Quebec Court of Appeal voids bylaw forcing protesters to provide route to police

The Quebec Court of Appeal has ruled the requirement of submitting a protest itinerary in advance is "arbitrary" and "unreasonable." The appeal was filed by CEGEP professor Julien Villeneuve, a.k.a. "Anarchopanda," the costumed mascot of Quebec's 2012 student protests.

Ruling is another legal victory for CEGEP prof known as 'Anarchopanda' during 2012 student protests

Anarchopanda has won another victory in his effort to have the City of Montreal's protest bylaw P6 struck down. (Graham Hughes/Canadian Press)

The Quebec Court of Appeal has struck down a City of Montreal bylaw that forced protesters to provide an itinerary to police ahead of time, ruling the requirement is "arbitrary" and "unreasonable."

The appeal was filed by Julien Villeneuve, a.k.a. "Anarchopanda," the costumed mascot of Quebec's 2012 student protests.

"I'm delighted obviously. It confirms what we've been saying for what, six years now?" Villeneuve said. 

Former Montreal mayor Gérald Tremblay introduced P-6 in May 2012, after weeks of disruptive protests triggered by the Charest government's plan to hike university tuition fees.

Villeneuve, the Maisonneuve College philosophy teacher behind the panda mask, first won a victory at the Quebec Superior Court in June 2016 when Justice Chantal Masse overturned two key provisions of the bylaw, known as P-6.

She lifted the ban on wearing masks or face coverings in protests.

As for the right of demonstrators to withhold their planned route from police, Masse's decision was more nuanced.

She ruled that spontaneous, unplanned protests cannot be declared illegal, because filing a route with authorities in advance of an unplanned protest isn't feasible. 

However, she maintained that, where people have been invited in advance to attend a demonstration, a route must be filed with the police, as required by the bylaw.

Now the Quebec Court of Appeal has voided article 2.1 of the bylaw — that requirement to submit an itinerary.

Police confront student demonstrators on February 23, 2012 in Montreal. (CBC)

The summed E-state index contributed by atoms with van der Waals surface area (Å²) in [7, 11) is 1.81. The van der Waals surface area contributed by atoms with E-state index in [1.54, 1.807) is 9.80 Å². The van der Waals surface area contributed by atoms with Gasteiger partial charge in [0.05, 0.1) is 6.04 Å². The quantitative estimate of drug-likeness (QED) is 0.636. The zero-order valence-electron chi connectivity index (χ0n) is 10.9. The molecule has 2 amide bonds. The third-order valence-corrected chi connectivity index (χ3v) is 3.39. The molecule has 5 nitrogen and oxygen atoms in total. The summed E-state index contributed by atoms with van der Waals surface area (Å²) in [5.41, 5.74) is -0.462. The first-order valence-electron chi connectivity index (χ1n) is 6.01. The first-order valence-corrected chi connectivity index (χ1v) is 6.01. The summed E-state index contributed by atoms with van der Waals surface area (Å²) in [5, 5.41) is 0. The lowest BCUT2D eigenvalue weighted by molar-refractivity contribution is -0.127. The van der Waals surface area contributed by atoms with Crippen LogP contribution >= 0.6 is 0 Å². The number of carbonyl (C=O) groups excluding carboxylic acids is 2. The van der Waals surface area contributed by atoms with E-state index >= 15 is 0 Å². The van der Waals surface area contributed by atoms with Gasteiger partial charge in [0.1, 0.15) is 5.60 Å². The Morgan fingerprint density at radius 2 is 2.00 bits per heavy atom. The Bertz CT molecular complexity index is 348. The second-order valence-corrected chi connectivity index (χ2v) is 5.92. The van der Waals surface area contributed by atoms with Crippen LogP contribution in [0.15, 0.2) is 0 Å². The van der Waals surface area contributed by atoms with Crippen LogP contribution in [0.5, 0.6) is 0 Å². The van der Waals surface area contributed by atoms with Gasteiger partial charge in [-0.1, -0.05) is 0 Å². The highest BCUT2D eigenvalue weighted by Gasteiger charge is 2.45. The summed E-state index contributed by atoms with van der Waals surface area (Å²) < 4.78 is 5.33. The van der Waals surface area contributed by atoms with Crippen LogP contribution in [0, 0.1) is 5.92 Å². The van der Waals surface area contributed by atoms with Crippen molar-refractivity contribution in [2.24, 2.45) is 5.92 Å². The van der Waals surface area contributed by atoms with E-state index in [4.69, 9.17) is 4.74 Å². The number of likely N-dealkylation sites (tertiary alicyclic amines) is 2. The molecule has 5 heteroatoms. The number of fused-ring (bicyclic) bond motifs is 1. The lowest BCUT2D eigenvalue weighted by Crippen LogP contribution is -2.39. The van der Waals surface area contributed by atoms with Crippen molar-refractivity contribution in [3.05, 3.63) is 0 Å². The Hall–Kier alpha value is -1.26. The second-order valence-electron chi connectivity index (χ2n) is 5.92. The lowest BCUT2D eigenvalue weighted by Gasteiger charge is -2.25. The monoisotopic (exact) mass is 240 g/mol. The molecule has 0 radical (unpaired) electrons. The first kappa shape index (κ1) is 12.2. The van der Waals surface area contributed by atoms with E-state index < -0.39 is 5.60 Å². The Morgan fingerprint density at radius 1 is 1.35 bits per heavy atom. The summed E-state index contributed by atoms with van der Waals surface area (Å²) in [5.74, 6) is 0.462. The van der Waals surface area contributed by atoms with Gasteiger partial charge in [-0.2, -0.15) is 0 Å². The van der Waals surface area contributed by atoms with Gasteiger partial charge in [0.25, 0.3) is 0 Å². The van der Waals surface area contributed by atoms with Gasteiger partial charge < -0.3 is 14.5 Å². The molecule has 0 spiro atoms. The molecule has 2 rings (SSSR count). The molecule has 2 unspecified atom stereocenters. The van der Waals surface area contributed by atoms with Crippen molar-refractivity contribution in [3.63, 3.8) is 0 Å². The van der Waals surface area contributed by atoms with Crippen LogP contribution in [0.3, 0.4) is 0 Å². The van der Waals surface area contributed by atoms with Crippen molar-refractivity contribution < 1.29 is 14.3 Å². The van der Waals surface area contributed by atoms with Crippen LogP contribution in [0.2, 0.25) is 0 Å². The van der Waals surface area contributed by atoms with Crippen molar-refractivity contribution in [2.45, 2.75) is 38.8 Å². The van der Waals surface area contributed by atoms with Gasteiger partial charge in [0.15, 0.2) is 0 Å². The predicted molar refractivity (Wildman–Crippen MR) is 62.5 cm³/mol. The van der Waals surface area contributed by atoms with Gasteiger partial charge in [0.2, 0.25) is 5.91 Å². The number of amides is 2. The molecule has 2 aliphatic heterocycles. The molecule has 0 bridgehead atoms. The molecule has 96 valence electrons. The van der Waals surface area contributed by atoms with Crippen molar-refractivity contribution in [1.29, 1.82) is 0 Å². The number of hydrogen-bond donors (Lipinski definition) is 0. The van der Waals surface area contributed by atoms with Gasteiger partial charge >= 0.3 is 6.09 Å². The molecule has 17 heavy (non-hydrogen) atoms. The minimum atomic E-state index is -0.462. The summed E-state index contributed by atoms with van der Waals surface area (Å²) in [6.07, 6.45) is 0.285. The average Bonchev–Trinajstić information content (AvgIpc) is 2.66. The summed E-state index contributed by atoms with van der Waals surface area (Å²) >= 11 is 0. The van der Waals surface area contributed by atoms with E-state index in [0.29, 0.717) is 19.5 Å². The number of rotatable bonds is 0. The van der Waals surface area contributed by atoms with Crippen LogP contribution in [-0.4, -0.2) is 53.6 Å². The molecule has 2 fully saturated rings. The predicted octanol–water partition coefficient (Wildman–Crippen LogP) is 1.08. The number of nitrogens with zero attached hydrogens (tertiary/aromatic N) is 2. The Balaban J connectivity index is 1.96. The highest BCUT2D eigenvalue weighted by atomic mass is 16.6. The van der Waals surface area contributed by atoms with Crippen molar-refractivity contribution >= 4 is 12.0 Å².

Organizers can't control route, Villeneuve argued

Although Masse's ruling went largely in his favour, Villeneuve contended it did not go far enough. 

He argued asking for an itinerary in advance of a demonstration placed protest organizers in an undue position of power.

"P-6 asks you not only to give the itinerary, but to have that itinerary respected," he said before launching his appeal. He said it forced organizers into the position of having to "repress" protesters if they failed to stick to the planned route.

Furthermore, he said, the bylaw compelled protesters to know whether or not an itinerary had been provided to police —an expectation he considered unreasonable.

The Quebec Court of Appeal called the requirement "arbitrary" and "unreasonable." 

The CEGEP teacher used crowdfunding to raise money for the original legal challenge.

City criticizes previous administration

Montreal's Plante administration said it's pleased that the highest court in Quebec has validated its position on P-6 and said it does not intend to appeal the ruling or continue the legal battle.

"This chapter is closed," said a statement from Mayor Valérie Plante's office. 

The city criticized the previous administration for spending money and time to carry out what it called a "useless" legal battle. 

In light of the ruling, the city said it plans to look at the related cases that are still active to assess whether or not to withdraw the charges. 

With files from Sarah Leavitt